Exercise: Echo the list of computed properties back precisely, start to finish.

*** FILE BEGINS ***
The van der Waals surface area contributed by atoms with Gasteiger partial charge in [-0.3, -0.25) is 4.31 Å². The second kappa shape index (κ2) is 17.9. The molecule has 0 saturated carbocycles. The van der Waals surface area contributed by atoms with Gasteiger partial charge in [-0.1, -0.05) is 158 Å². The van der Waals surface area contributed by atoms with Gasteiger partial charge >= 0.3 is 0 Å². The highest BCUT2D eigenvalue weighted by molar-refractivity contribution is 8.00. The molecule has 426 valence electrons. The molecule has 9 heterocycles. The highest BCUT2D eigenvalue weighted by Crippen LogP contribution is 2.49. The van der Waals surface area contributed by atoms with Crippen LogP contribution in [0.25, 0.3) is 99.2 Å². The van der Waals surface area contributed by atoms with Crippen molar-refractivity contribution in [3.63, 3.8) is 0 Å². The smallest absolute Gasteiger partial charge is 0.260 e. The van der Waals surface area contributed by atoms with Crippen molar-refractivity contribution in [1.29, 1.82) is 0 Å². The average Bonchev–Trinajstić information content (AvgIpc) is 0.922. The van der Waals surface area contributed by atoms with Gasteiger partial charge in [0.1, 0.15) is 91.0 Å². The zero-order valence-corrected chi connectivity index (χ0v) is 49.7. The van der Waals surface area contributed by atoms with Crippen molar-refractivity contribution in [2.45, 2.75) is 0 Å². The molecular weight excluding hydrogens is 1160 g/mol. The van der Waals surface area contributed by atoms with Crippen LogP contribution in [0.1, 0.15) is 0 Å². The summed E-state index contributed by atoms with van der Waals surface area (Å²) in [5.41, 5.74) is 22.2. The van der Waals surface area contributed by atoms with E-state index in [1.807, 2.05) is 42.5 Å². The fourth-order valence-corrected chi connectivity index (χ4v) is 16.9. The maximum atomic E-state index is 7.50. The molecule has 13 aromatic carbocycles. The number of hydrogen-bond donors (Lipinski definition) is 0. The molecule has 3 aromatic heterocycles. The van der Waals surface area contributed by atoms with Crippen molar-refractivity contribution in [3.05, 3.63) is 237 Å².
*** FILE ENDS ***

The van der Waals surface area contributed by atoms with Gasteiger partial charge in [-0.3, -0.25) is 4.31 Å². The second kappa shape index (κ2) is 17.9. The molecule has 0 saturated carbocycles. The van der Waals surface area contributed by atoms with Gasteiger partial charge in [-0.1, -0.05) is 158 Å². The van der Waals surface area contributed by atoms with Gasteiger partial charge >= 0.3 is 0 Å². The highest BCUT2D eigenvalue weighted by molar-refractivity contribution is 8.00. The molecule has 426 valence electrons. The molecule has 9 heterocycles. The highest BCUT2D eigenvalue weighted by Crippen LogP contribution is 2.49. The van der Waals surface area contributed by atoms with Crippen LogP contribution in [0.25, 0.3) is 99.2 Å². The van der Waals surface area contributed by atoms with Crippen molar-refractivity contribution in [3.63, 3.8) is 0 Å². The smallest absolute Gasteiger partial charge is 0.260 e. The van der Waals surface area contributed by atoms with Crippen molar-refractivity contribution in [1.29, 1.82) is 0 Å². The average Bonchev–Trinajstić information content (AvgIpc) is 0.922. The van der Waals surface area contributed by atoms with Gasteiger partial charge in [0.1, 0.15) is 91.0 Å². The zero-order valence-corrected chi connectivity index (χ0v) is 49.7. The van der Waals surface area contributed by atoms with Crippen molar-refractivity contribution in [2.45, 2.75) is 0 Å². The molecular weight excluding hydrogens is 1160 g/mol. The van der Waals surface area contributed by atoms with Crippen LogP contribution in [0.1, 0.15) is 0 Å². The summed E-state index contributed by atoms with van der Waals surface area (Å²) in [5.41, 5.74) is 22.2. The van der Waals surface area contributed by atoms with E-state index in [1.807, 2.05) is 42.5 Å². The fourth-order valence-corrected chi connectivity index (χ4v) is 16.9. The maximum atomic E-state index is 7.50. The molecule has 13 aromatic carbocycles. The number of hydrogen-bond donors (Lipinski definition) is 0. The molecule has 3 aromatic heterocycles. The van der Waals surface area contributed by atoms with Crippen molar-refractivity contribution in [3.05, 3.63) is 237 Å².